Flawed Olympia shoreline plan process nearing an end

September 4, 2013 

Percival Landing. (STEVE BLOOM, January 2013 file)

STEVE BLOOM — The Olympian Buy Photo

It’s seems almost unbelievable, but the Olympia City Council appears poised to bring its Shoreline Management Program process to close, possibly by October. It took a six-hour council meeting last week to set this stage, but what else could the public expect from a planning process that has now stretched over five years?

The City Council and the city’s planning commission deserve blame for making the SMP process longer and more divisive than necessary. A little self-examination about what went wrong with the SMP could pay dividends in the future.

Despite the flawed process, City Council appears to have arrived at an agreeable document to submit for approval by the state Department of Ecology.

Given the history of the SMP process, we hesitate to ascribe any finality to the directions given to staff last week regarding the final wording of the roughly 100-page document. When it comes to the SMP, anything could happen between now and the scheduled Oct. 1 vote.

Last week’s meeting was, after all, the 29th City Council meeting on the topic, by our count, which doesn’t include planning commission or other meetings.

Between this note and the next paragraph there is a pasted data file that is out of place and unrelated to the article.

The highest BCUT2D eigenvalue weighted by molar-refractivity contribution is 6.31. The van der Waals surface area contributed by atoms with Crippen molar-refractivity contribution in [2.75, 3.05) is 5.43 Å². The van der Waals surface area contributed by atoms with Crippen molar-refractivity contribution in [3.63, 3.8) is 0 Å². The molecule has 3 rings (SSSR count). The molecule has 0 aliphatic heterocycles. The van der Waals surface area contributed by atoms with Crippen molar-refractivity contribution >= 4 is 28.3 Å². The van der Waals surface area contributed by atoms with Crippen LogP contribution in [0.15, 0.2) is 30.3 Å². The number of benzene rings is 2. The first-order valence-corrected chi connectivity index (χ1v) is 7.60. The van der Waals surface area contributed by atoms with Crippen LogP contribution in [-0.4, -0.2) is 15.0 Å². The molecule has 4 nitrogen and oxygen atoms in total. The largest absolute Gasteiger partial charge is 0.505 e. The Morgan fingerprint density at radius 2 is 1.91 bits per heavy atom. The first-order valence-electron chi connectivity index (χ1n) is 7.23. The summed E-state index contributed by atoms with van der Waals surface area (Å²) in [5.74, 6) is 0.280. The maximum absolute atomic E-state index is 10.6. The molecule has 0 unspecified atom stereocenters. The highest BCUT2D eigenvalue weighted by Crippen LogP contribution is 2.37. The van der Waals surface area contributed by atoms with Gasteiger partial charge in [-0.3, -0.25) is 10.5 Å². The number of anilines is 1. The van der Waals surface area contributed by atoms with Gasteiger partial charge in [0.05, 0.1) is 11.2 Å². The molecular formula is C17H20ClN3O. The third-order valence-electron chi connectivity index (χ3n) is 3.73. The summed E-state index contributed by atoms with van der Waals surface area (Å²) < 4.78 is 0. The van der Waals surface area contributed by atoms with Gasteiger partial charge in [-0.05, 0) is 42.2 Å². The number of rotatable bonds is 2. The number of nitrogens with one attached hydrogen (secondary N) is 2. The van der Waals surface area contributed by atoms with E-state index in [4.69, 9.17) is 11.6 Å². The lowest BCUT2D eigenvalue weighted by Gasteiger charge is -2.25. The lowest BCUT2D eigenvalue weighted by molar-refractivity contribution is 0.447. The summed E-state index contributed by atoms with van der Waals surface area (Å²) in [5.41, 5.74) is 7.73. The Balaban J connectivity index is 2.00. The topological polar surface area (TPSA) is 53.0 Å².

City Council’s changes to the last version of the plan should satisfy the concerns of the Thurston County Chamber, yacht clubs and marinas and affected downtown property owners. The Port of Olympia seems generally pleased, too, pending its full review of the final document.

It also should appease those, such as the Friends of the Waterfront, who pressed council not to allow zero setbacks.

Commercial interests and some council members had argued for setback flexibility, which was removed with most of the council agreeing that the revised setbacks and relaxed vegetation requirements are consistent with best available science and the existing developed condition of most of Olympia’s Budd Inlet waterfront.

The latest revision also should allow existing homes and businesses to be repaired, restored and remodeled without shoreline permitting, even in the event of catastrophic destruction. Earlier versions of the plan didn’t allow this, but the recent Oyster House fire shows the importance of that provision.

This provides certainty for iconic over-water structures — such as Tugboat Annies, Anthony’s, Budd Bay and the Olympia Yacht Club. It also means covered moorage at the yacht club can remain and be rebuilt, if necessary.

It’s a reasonable and fair provision, which also benefits the city at large. Without the guarantee of restoration, nonconforming structures are likely to fall into disrepair and become community eyesores, because obtaining permits to maintain would have been made difficult.

Of course, it’s not over until it’s over. There’s a final City Council review of its final changes Sept. 17. Then the plan goes to the Department of Ecology for formal acceptance, which could take up to another year.

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